Holland Harmony Education Weekend: Further Reflections

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A drawing of what Adam was doingA drawing of what Adam was doingA few weeks on, and I’ve had time to untangle some of the notes in my thinking book about the Holland Harmony education weekend back in September. As I discussed in my main report on the event, both the teaching process and the interactions with other coaches offered manifold opportunities to grow. So here are some of the things I learned that are going to be useful in my ongoing quest to help people make good music.

  • The Dilts Pyramid was one of the models we discussed in my Coaching Techniques classes. It became a useful concept to discuss the phenomenon of people who resist coaching, where changes to musical behaviours are only temporary and revert back to habit almost immediately. The problem here is that the new behaviour conflicts in some way with what the singer cherishes at the higher levels of belief or identity, so if they are to be able to embrace a new skill, you need to work with them at these levels as well as the practical/technical.

    Transformational coaching is where the change comes at these more profound levels, which then cascades down through the pyramid, facilitating rapid changes in capability and behaviour.

    We also discussed how one should always aspire to affect capabilities as well as behaviours – don’t just fix this song, furnish the tools to transfer to other songs too. But consider the stage in the performance cycle before delving too far into those higher levels – it is too risky to reconfigure someone’s relationship with themselves just before a major performance.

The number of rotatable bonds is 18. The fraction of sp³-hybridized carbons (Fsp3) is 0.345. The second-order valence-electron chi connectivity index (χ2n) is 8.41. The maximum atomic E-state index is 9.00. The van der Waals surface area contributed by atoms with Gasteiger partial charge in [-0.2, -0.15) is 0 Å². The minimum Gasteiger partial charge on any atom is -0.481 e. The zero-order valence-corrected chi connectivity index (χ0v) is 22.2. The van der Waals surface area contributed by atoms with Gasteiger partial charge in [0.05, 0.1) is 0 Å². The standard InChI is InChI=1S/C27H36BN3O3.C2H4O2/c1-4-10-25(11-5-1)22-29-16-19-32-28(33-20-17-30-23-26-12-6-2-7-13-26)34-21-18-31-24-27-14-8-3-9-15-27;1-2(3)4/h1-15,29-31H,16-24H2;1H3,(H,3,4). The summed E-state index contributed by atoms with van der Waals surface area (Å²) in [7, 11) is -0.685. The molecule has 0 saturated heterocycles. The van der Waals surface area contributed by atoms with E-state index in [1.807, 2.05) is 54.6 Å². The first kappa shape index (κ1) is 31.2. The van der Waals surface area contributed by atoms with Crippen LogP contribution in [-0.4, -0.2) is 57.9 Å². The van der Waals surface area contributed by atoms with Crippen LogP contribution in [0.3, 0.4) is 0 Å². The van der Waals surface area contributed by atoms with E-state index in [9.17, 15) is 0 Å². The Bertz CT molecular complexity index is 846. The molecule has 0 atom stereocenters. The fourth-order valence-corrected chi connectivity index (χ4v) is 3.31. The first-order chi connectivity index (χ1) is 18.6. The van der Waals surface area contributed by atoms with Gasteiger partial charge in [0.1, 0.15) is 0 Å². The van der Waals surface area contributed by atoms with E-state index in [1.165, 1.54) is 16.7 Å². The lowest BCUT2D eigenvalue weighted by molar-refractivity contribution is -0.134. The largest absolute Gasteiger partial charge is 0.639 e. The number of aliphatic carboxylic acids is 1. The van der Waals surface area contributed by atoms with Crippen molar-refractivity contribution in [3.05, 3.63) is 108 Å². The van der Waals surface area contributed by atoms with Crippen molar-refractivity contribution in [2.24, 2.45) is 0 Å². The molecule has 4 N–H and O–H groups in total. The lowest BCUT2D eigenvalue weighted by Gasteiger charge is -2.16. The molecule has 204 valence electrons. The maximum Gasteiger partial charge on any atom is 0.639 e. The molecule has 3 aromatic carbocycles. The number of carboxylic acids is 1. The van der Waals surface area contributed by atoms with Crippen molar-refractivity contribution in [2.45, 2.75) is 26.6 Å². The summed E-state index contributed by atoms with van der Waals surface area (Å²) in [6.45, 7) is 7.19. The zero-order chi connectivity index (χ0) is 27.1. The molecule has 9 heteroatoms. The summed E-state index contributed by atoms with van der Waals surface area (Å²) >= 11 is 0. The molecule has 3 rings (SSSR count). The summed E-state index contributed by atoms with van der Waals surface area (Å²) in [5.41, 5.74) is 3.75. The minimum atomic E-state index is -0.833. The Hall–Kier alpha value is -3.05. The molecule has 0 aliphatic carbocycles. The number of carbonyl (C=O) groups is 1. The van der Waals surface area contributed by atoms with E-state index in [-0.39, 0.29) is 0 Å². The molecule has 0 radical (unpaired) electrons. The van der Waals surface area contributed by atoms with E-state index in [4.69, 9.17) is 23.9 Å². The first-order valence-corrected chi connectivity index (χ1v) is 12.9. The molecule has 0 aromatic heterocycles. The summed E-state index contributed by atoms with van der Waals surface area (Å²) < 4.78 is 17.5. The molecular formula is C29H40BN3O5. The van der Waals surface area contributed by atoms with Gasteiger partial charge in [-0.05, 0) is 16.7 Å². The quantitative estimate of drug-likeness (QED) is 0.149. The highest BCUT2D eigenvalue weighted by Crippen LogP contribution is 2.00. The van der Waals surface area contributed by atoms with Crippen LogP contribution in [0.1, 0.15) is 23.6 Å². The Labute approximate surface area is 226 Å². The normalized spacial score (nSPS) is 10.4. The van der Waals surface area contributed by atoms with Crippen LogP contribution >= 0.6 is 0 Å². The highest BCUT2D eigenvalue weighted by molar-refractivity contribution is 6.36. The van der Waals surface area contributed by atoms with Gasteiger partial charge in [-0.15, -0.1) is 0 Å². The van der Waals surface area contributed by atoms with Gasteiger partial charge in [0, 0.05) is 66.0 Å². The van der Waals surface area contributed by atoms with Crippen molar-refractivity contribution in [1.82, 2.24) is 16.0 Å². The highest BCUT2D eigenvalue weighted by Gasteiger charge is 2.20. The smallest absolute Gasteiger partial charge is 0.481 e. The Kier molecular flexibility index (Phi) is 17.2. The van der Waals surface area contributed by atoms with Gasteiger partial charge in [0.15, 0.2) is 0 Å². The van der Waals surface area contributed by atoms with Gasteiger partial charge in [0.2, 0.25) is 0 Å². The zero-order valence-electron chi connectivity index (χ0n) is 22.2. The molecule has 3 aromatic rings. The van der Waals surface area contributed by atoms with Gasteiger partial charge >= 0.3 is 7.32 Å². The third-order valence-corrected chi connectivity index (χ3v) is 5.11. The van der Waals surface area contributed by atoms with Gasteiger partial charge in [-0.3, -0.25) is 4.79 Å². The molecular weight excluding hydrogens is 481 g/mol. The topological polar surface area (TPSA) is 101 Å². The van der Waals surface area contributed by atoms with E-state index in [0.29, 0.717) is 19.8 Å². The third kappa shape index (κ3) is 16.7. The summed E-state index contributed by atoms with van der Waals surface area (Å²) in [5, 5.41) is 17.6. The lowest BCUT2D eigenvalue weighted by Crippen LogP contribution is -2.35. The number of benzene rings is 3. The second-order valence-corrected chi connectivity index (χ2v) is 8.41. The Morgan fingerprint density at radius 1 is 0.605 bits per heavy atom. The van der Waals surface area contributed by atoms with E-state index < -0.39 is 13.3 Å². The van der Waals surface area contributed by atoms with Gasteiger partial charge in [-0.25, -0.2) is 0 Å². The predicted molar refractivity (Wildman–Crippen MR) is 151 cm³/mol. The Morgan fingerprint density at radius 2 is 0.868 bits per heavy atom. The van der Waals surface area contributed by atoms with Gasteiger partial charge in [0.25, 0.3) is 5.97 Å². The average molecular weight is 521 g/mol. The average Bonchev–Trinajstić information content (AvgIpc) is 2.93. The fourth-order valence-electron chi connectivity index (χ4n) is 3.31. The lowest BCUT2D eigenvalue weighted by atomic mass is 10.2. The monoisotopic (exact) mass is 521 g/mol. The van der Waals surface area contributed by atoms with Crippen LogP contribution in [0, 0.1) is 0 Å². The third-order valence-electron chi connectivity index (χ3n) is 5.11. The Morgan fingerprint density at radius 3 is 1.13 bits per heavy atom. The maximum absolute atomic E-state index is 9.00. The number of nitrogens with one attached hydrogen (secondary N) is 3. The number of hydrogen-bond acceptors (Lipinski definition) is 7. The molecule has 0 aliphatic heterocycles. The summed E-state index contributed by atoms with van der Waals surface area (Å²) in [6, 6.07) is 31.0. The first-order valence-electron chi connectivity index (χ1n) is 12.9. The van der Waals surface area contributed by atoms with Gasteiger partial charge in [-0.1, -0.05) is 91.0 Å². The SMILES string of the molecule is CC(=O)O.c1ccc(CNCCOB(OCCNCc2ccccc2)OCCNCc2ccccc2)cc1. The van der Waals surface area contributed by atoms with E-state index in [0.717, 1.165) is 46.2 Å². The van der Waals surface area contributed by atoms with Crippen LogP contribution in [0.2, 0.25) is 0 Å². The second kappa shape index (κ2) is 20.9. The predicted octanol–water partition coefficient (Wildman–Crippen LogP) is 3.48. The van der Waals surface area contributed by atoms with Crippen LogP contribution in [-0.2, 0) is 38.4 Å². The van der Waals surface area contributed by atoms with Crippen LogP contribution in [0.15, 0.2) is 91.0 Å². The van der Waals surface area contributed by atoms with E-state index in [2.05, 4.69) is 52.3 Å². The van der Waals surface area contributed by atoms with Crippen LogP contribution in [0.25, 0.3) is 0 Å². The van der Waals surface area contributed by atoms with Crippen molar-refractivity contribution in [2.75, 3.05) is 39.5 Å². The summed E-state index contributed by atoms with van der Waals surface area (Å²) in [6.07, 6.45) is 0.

• Adam Scott gave a virtuosic demonstration of the Intervention/Enforcement cycles in his warm-up on Saturday morning. Led entirely through demonstration and gesture, he not only got us doing the exercises, but gave us constant feedback on how well we were doing them. His recognition techniques in particular were really rewarding: his transparent delight in a well-produced tone was a great motivator.

    I thought about this warm-up again on the Sunday afternoon when David McEachern talked about the importance of leaving your dignity behind when you perform. Adam’s leadership persona was both playful (creating a positive emotional tone to the exercise) and utterly committed (he really cared about the process and its results). The way he threw himself into it without self-consciousness imbued the warm-up with a sense of significance – it really mattered to do this well – whilst also creating a safe space in which we could engage leaving our own self-consciousness behind too.

  • A discussion in my Diagnostic Listening Skills sessions flushed out a useful distinction between how singers feel about a song, and how they manage to get the audience to feel about a song. In more than one performance we listened, the participants observed that it didn’t sound like the singers knew what the story was about.

    But I was pretty sure that if you’d asked an individual singer to tell you, they would have been able to do so. They would probably also have told you how much they loved the song, what it meant to them. That feeling may have ended up so buried under the technical work needed to get the chords locking (have you ever noticed there are a lot of chords in a barbershop song?) that the audience didn’t perceive it, but it was probably still there in their hearts. I say this because I have met human beings before.

    From a coaching perspective, it is going to be much more effective to say to singers that their understanding of the song isn’t coming over as well as they’d like than to insult them with a presumption of lack of feeling.

  • Mikael Wikström introduced me to a lovely turn of phrase to use when a note is sounding slightly flat: it needs to be more fresh. Isn’t that wonderful? The thing is, ‘flat’ is a more complex perception than just the pitch being too low, though that is often part of it. It is also often a qualitative issue: the note may also be out of balance with the chord and/or sung with too heavy a tone quality. ‘Fresh’ is a complex, holistic solution to this complex, holistic problem. And it is an inviting metaphor: we take pleasure in freshness in a way that ‘just an onion skin higher’ can’t somehow match.

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